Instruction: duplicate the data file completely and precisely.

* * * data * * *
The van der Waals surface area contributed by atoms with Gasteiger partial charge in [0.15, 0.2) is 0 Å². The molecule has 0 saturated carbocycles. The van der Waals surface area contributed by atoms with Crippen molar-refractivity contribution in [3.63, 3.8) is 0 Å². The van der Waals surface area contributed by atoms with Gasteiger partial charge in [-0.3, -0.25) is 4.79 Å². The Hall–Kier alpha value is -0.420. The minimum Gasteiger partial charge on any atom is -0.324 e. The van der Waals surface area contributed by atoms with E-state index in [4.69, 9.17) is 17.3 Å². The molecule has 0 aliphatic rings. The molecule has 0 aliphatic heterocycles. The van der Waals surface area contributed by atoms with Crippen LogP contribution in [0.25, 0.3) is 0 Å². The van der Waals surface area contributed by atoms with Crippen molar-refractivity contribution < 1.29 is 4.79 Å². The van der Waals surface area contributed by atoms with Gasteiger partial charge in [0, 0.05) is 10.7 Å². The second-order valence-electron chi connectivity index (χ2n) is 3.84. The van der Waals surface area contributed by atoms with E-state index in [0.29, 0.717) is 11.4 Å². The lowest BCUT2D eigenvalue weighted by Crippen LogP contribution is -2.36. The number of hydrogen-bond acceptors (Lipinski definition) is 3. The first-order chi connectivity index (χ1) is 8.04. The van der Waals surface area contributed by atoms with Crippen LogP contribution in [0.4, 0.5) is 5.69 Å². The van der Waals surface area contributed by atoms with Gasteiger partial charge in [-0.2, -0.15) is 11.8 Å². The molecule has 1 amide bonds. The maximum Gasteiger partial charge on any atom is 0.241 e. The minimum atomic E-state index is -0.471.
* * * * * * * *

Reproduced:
The van der Waals surface area contributed by atoms with Gasteiger partial charge in [0.15, 0.2) is 0 Å². The molecule has 0 saturated carbocycles. The van der Waals surface area contributed by atoms with Crippen molar-refractivity contribution in [3.63, 3.8) is 0 Å². The van der Waals surface area contributed by atoms with Gasteiger partial charge in [-0.3, -0.25) is 4.79 Å². The Hall–Kier alpha value is -0.420. The minimum Gasteiger partial charge on any atom is -0.324 e. The van der Waals surface area contributed by atoms with E-state index in [4.69, 9.17) is 17.3 Å². The molecule has 0 aliphatic rings. The molecule has 0 aliphatic heterocycles. The van der Waals surface area contributed by atoms with Crippen LogP contribution in [0.25, 0.3) is 0 Å². The van der Waals surface area contributed by atoms with Crippen molar-refractivity contribution < 1.29 is 4.79 Å². The van der Waals surface area contributed by atoms with Gasteiger partial charge in [0, 0.05) is 10.7 Å². The second-order valence-electron chi connectivity index (χ2n) is 3.84. The van der Waals surface area contributed by atoms with E-state index in [0.29, 0.717) is 11.4 Å². The lowest BCUT2D eigenvalue weighted by Crippen LogP contribution is -2.36. The number of hydrogen-bond acceptors (Lipinski definition) is 3. The first-order chi connectivity index (χ1) is 8.04. The van der Waals surface area contributed by atoms with Crippen LogP contribution in [0.4, 0.5) is 5.69 Å². The van der Waals surface area contributed by atoms with Gasteiger partial charge in [-0.2, -0.15) is 11.8 Å². The molecule has 1 amide bonds. The maximum Gasteiger partial charge on any atom is 0.241 e. The minimum atomic E-state index is -0.471.